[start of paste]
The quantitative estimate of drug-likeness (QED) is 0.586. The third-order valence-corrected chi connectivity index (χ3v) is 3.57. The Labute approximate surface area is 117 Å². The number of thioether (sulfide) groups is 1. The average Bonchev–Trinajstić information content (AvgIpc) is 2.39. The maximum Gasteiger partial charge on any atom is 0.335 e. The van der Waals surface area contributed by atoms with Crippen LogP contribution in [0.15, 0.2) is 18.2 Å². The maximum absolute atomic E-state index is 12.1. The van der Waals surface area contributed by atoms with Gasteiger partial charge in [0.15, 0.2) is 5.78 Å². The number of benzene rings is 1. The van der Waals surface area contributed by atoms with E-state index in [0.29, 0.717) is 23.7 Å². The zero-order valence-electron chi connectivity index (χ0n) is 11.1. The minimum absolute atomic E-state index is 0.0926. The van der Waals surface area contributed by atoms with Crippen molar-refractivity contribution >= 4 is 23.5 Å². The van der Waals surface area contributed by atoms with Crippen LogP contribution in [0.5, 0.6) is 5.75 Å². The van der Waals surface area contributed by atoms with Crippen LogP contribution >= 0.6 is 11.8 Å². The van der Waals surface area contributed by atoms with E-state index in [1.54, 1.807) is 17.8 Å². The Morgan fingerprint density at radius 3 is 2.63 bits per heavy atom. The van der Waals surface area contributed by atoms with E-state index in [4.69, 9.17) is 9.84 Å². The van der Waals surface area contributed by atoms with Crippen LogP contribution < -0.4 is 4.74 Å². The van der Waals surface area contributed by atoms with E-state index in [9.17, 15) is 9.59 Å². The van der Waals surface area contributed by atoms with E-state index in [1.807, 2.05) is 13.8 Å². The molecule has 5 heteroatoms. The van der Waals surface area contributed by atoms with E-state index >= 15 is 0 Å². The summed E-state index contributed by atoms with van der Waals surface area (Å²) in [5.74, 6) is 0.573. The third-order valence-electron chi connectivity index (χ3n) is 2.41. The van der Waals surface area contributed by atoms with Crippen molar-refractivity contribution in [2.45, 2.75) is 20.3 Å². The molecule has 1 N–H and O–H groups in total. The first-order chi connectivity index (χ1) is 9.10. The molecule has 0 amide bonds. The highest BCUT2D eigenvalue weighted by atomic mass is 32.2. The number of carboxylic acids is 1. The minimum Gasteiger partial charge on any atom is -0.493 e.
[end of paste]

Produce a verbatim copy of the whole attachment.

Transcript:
The quantitative estimate of drug-likeness (QED) is 0.586. The third-order valence-corrected chi connectivity index (χ3v) is 3.57. The Labute approximate surface area is 117 Å². The number of thioether (sulfide) groups is 1. The average Bonchev–Trinajstić information content (AvgIpc) is 2.39. The maximum Gasteiger partial charge on any atom is 0.335 e. The van der Waals surface area contributed by atoms with Crippen LogP contribution in [0.15, 0.2) is 18.2 Å². The maximum absolute atomic E-state index is 12.1. The van der Waals surface area contributed by atoms with Gasteiger partial charge in [0.15, 0.2) is 5.78 Å². The number of benzene rings is 1. The van der Waals surface area contributed by atoms with E-state index in [0.29, 0.717) is 23.7 Å². The zero-order valence-electron chi connectivity index (χ0n) is 11.1. The minimum absolute atomic E-state index is 0.0926. The van der Waals surface area contributed by atoms with Crippen molar-refractivity contribution >= 4 is 23.5 Å². The van der Waals surface area contributed by atoms with Crippen LogP contribution in [0.5, 0.6) is 5.75 Å². The van der Waals surface area contributed by atoms with Crippen LogP contribution >= 0.6 is 11.8 Å². The van der Waals surface area contributed by atoms with E-state index in [1.54, 1.807) is 17.8 Å². The Morgan fingerprint density at radius 3 is 2.63 bits per heavy atom. The van der Waals surface area contributed by atoms with E-state index in [4.69, 9.17) is 9.84 Å². The van der Waals surface area contributed by atoms with Crippen LogP contribution < -0.4 is 4.74 Å². The van der Waals surface area contributed by atoms with E-state index in [9.17, 15) is 9.59 Å². The van der Waals surface area contributed by atoms with E-state index in [1.807, 2.05) is 13.8 Å². The molecule has 5 heteroatoms. The van der Waals surface area contributed by atoms with E-state index >= 15 is 0 Å². The summed E-state index contributed by atoms with van der Waals surface area (Å²) in [5.74, 6) is 0.573. The third-order valence-electron chi connectivity index (χ3n) is 2.41. The van der Waals surface area contributed by atoms with Crippen molar-refractivity contribution in [2.45, 2.75) is 20.3 Å². The molecule has 1 N–H and O–H groups in total. The first-order chi connectivity index (χ1) is 9.10. The molecule has 0 amide bonds. The highest BCUT2D eigenvalue weighted by atomic mass is 32.2. The number of carboxylic acids is 1. The minimum Gasteiger partial charge on any atom is -0.493 e.